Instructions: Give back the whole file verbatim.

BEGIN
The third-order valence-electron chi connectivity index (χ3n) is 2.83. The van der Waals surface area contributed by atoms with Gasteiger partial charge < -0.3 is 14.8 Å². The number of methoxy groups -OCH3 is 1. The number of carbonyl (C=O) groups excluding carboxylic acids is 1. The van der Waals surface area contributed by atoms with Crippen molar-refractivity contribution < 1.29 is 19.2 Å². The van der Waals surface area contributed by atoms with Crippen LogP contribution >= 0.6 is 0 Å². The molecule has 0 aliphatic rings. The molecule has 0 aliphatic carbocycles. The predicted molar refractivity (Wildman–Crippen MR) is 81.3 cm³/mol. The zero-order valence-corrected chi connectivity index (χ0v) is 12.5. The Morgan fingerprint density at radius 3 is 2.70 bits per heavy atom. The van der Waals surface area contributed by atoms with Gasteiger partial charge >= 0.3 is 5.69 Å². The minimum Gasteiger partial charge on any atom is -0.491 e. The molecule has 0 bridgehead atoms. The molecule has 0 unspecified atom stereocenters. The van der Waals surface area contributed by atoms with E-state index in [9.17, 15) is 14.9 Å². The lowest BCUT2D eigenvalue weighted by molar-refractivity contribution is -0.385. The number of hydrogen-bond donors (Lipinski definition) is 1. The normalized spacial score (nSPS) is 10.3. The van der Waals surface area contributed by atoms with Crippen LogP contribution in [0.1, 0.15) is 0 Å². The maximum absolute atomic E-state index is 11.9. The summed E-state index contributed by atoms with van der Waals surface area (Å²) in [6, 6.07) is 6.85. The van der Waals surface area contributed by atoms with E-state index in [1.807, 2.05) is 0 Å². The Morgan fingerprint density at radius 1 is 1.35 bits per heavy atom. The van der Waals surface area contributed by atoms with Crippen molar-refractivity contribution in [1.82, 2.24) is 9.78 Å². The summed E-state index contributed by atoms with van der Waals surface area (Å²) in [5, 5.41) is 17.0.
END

The third-order valence-electron chi connectivity index (χ3n) is 2.83. The van der Waals surface area contributed by atoms with Gasteiger partial charge < -0.3 is 14.8 Å². The number of methoxy groups -OCH3 is 1. The number of carbonyl (C=O) groups excluding carboxylic acids is 1. The van der Waals surface area contributed by atoms with Crippen molar-refractivity contribution < 1.29 is 19.2 Å². The van der Waals surface area contributed by atoms with Crippen LogP contribution >= 0.6 is 0 Å². The molecule has 0 aliphatic rings. The molecule has 0 aliphatic carbocycles. The predicted molar refractivity (Wildman–Crippen MR) is 81.3 cm³/mol. The zero-order valence-corrected chi connectivity index (χ0v) is 12.5. The Morgan fingerprint density at radius 3 is 2.70 bits per heavy atom. The van der Waals surface area contributed by atoms with Gasteiger partial charge >= 0.3 is 5.69 Å². The minimum Gasteiger partial charge on any atom is -0.491 e. The molecule has 0 bridgehead atoms. The molecule has 0 unspecified atom stereocenters. The van der Waals surface area contributed by atoms with E-state index in [9.17, 15) is 14.9 Å². The lowest BCUT2D eigenvalue weighted by molar-refractivity contribution is -0.385. The number of hydrogen-bond donors (Lipinski definition) is 1. The normalized spacial score (nSPS) is 10.3. The van der Waals surface area contributed by atoms with Crippen LogP contribution in [0.1, 0.15) is 0 Å². The maximum absolute atomic E-state index is 11.9. The summed E-state index contributed by atoms with van der Waals surface area (Å²) in [6, 6.07) is 6.85. The van der Waals surface area contributed by atoms with E-state index in [1.807, 2.05) is 0 Å². The Morgan fingerprint density at radius 1 is 1.35 bits per heavy atom. The van der Waals surface area contributed by atoms with Crippen molar-refractivity contribution in [1.82, 2.24) is 9.78 Å². The summed E-state index contributed by atoms with van der Waals surface area (Å²) in [5, 5.41) is 17.0.